Dems have become the government union choice
Charles Lane hits at least part of the Democrats problem with voters right on the head.
Public sector unions are not just the base of the party — they’re the base of the base.
But in an era of increasing discontent over taxes, government spending and the perks of government employees, these are not necessarily the allies you want to have. A party that depends on the public employees to get elected will have trouble reaching out to the wider electorate — i.e., the people who pay the taxes that support public employee salaries and pensions.
Bingo. The supposed strength of the Democratic party was its support of the common man – the blue collar worker. The middle class family. I’ve always thought such a characterization was nonsense, however, that was the narrative they successfully embedded for years.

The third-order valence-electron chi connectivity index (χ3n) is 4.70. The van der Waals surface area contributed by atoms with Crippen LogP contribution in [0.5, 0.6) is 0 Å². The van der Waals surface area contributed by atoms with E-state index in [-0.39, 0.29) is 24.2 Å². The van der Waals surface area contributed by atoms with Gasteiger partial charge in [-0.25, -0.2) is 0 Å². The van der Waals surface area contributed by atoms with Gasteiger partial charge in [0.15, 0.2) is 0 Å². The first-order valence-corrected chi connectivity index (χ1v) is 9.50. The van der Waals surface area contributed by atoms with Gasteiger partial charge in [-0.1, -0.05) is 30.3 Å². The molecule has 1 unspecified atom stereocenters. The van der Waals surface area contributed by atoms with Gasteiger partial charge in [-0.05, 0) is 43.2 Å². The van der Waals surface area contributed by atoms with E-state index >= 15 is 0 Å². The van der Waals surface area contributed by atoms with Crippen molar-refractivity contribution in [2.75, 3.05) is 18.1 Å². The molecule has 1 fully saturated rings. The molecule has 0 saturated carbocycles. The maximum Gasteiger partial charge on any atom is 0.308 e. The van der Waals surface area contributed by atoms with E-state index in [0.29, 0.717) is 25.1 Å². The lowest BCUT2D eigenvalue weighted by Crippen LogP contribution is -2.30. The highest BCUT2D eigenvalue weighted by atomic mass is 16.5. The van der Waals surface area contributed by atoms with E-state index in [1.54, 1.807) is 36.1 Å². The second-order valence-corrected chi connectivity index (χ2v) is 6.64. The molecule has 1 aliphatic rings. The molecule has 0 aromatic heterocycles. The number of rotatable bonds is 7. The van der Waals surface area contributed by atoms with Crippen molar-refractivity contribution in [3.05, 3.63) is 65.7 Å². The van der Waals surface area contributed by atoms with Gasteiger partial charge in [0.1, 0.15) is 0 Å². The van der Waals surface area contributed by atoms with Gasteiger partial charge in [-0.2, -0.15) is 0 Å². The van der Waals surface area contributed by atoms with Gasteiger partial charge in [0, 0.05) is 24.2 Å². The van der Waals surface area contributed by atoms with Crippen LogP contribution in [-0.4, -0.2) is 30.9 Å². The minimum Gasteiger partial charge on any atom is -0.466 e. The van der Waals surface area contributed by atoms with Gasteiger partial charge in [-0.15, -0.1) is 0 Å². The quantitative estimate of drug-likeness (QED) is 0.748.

That is now visibly changing. And I think it is apparent that the new narrative isn’t a particularly good one politically speaking. They’re now the party of big government and government unions. In an era of financial difficulty that’s not exactly the constituency you want to be identified with – especially when it is becoming common knowledge that government workers now earn more than private sector employees doing comparable jobs.
And that’s especially true now that the woefully underfunded public pension plans are coming to light and Democrats are casting around for a solution to include considering ideas such as using 401(k) funds to rescue them.
This new constituency is not a particularly popular one and even more damaging is they’re a very visible one. Think of all the incidents that reflect badly on government unions which have involved the SEIU lately.
When the majority of the country is oriented toward smaller government, less spending and less intrusion, working to satisfy a constituency whose entire existence demands precisely the opposite approach is not the best place to be at election time.
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